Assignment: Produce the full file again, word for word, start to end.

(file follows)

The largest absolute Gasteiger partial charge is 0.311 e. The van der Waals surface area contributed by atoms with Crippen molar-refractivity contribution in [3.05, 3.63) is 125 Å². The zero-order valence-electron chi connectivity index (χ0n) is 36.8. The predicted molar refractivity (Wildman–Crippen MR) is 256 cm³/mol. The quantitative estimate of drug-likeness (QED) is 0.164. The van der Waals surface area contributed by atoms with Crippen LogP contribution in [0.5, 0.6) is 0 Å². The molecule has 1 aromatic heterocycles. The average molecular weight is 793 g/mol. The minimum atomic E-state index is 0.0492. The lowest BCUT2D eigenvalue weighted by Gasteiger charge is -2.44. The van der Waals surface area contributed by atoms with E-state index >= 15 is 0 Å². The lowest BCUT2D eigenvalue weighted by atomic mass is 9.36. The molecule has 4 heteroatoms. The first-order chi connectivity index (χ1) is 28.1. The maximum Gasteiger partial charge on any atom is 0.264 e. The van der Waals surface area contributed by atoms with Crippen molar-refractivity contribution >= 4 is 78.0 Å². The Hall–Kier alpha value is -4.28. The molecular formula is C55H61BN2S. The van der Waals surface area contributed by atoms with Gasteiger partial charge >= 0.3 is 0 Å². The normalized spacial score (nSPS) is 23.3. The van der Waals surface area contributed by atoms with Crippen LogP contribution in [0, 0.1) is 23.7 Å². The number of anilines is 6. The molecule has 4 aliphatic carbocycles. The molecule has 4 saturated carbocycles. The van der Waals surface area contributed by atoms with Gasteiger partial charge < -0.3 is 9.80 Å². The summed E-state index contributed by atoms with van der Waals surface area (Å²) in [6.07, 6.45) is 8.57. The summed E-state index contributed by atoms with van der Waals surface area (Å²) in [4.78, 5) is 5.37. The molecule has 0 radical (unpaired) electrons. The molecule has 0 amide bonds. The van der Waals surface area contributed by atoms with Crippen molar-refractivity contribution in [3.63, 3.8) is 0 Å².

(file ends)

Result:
The largest absolute Gasteiger partial charge is 0.311 e. The van der Waals surface area contributed by atoms with Crippen molar-refractivity contribution in [3.05, 3.63) is 125 Å². The zero-order valence-electron chi connectivity index (χ0n) is 36.8. The predicted molar refractivity (Wildman–Crippen MR) is 256 cm³/mol. The quantitative estimate of drug-likeness (QED) is 0.164. The van der Waals surface area contributed by atoms with Crippen LogP contribution in [0.5, 0.6) is 0 Å². The molecule has 1 aromatic heterocycles. The average molecular weight is 793 g/mol. The minimum atomic E-state index is 0.0492. The lowest BCUT2D eigenvalue weighted by Gasteiger charge is -2.44. The van der Waals surface area contributed by atoms with E-state index >= 15 is 0 Å². The lowest BCUT2D eigenvalue weighted by atomic mass is 9.36. The molecule has 4 heteroatoms. The first-order chi connectivity index (χ1) is 28.1. The maximum Gasteiger partial charge on any atom is 0.264 e. The van der Waals surface area contributed by atoms with Crippen molar-refractivity contribution >= 4 is 78.0 Å². The Hall–Kier alpha value is -4.28. The molecular formula is C55H61BN2S. The van der Waals surface area contributed by atoms with Gasteiger partial charge >= 0.3 is 0 Å². The normalized spacial score (nSPS) is 23.3. The van der Waals surface area contributed by atoms with Crippen LogP contribution in [0, 0.1) is 23.7 Å². The number of anilines is 6. The molecule has 4 aliphatic carbocycles. The molecule has 4 saturated carbocycles. The van der Waals surface area contributed by atoms with Gasteiger partial charge < -0.3 is 9.80 Å². The summed E-state index contributed by atoms with van der Waals surface area (Å²) in [6.07, 6.45) is 8.57. The summed E-state index contributed by atoms with van der Waals surface area (Å²) in [4.78, 5) is 5.37. The molecule has 0 radical (unpaired) electrons. The molecule has 0 amide bonds. The van der Waals surface area contributed by atoms with Crippen molar-refractivity contribution in [3.63, 3.8) is 0 Å².